Working the slick lever on a rifle is just as enjoyable and even more affordable in rimfires. Whether bringing up the next generation of young hunters or merely punching holes in tin cans, rimfire lever-actions represent some good, clean, all-American fun. A quick flick of the wrist cycles the action on these six great buys in lever-driven rimfire rifles.
Henry Golden Boy
Henry Repeating Arms has a reputation as one of the most patriotic of all current production lever-actions. The rimfire Golden Boy’s brass-lite receiver is immediately recognizable, and such a firearm is prized by experienced shooters and first-timers alike. If the flash of brass is not your taste, Henry produces Silver Boy rimfires, as well as dozens of special and limited editions.
In addition to the more common .22 S, L, and LR chambering, Henry also offers rimfires in both .17 HMR and .22 WMR. Prices online vary widely depending upon edition and options, from $425 to $899, with their standard classic blued lever-action rimfire available even cheaper.
One of the most underrated lever-action rimfire rifles comes from Browning. Their BL-22 is lightweight, fast-cycling, and uses a unique trigger system that travels with the lever. Standard models use a blued steel receiver, though upgraded variations show combinations of engraving, enhanced finishes, and classy wood.
Adjustable iron sights and a grooved receiver offer easy aiming options. Like most of the rimfires on this list, the BL-22 handles .22 S, L, and LR. Getting that golden Buckmark logo on a lever gun is not the cheapest in the business, but they are a classic. Prices online range from $549 to $899.
Known primarily as a budget bolt- or pump-action brand, Mossberg is seldom included in lever-action conversations. That’s a shame because even though the Mossberg Model 464 is not the company’s top seller, those lever-driven rifles have quietly landed in the hands of budget-conscious hunters and plinkers in both centerfire and rimfire.
The Model 464 chambered in .22 LR is one of the most affordable on the market. The standard 464 wears a black finish receiver, 18-inch barrel, straight grip walnut stock, and is drilled and tapped for scope mounting. A more tactically inspired 464 SPX wears a flash suppressor and sits in a synthetic stock with a six-position buttstock. Prices range from $299 to 399 online.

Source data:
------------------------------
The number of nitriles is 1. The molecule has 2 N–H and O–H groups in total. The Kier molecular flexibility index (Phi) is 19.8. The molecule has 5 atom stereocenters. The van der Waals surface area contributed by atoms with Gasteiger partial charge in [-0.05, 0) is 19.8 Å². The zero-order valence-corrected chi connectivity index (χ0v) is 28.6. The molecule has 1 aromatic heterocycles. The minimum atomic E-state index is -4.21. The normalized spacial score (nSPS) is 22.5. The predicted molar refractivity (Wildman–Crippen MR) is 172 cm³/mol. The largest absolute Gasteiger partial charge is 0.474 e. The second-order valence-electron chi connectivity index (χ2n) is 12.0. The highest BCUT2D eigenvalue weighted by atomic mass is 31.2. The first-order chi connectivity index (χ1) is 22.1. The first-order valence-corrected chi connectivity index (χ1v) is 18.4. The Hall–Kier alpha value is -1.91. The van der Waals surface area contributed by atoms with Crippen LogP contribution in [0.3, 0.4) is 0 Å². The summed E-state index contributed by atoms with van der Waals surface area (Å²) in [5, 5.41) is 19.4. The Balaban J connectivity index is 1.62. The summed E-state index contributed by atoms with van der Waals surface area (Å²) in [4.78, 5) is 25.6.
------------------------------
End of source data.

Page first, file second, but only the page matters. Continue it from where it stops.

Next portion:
Springing from the wild fame of Winchester’s Model 94 family of lever-action rifles, the Model 9422 put rimfire rifles in the hands of adult and youth shooters alike. With models chambering .22 S, L, LR, and a .22 WMR variant, the 9422 works well for both hunters and backyard plinkers. With a straight grip stock, angled eject, and 20-inch barrel, the 9422 weighed in just a half-pound lighter than its full-sized centerfire lineage Model 94.
The 9422 is a takedown model, easily packed in halves with a single takedown screw. Pricing on the 9422s varies widely today, as the guns come in several finishes and variants. The initial run of 9422 ran from 1972 to 2005, with newer XTR models and a 9417 – a .17 HMR chambering– produced later in the run. Overall, the cost ranges online from $650 to $1,200.
Marlin 39 and 39A
One of the most respected lever-action rimfires is the original Marlin Model 39. Working that buttery lever-action on a well-balanced, old-fashioned rifle with rich color case hardening and a hand-fit finish is a true treat. These takedown rimfires are a gem to this day, held mostly in the hands of collectors. To find a legit, clean, collectible Model 39 today will easily tip the pocketbook over a grand.
Luckily, the Model 39 is more accessible today in its newer form, the 39A. Whether standard or Golden Mountie, the 39A ensured that vintage quality Marlin lever-action .22 caliber rimfires were available to a wider audience. Prices on clean Marlin Model 39A rifles range online from $550 to $725.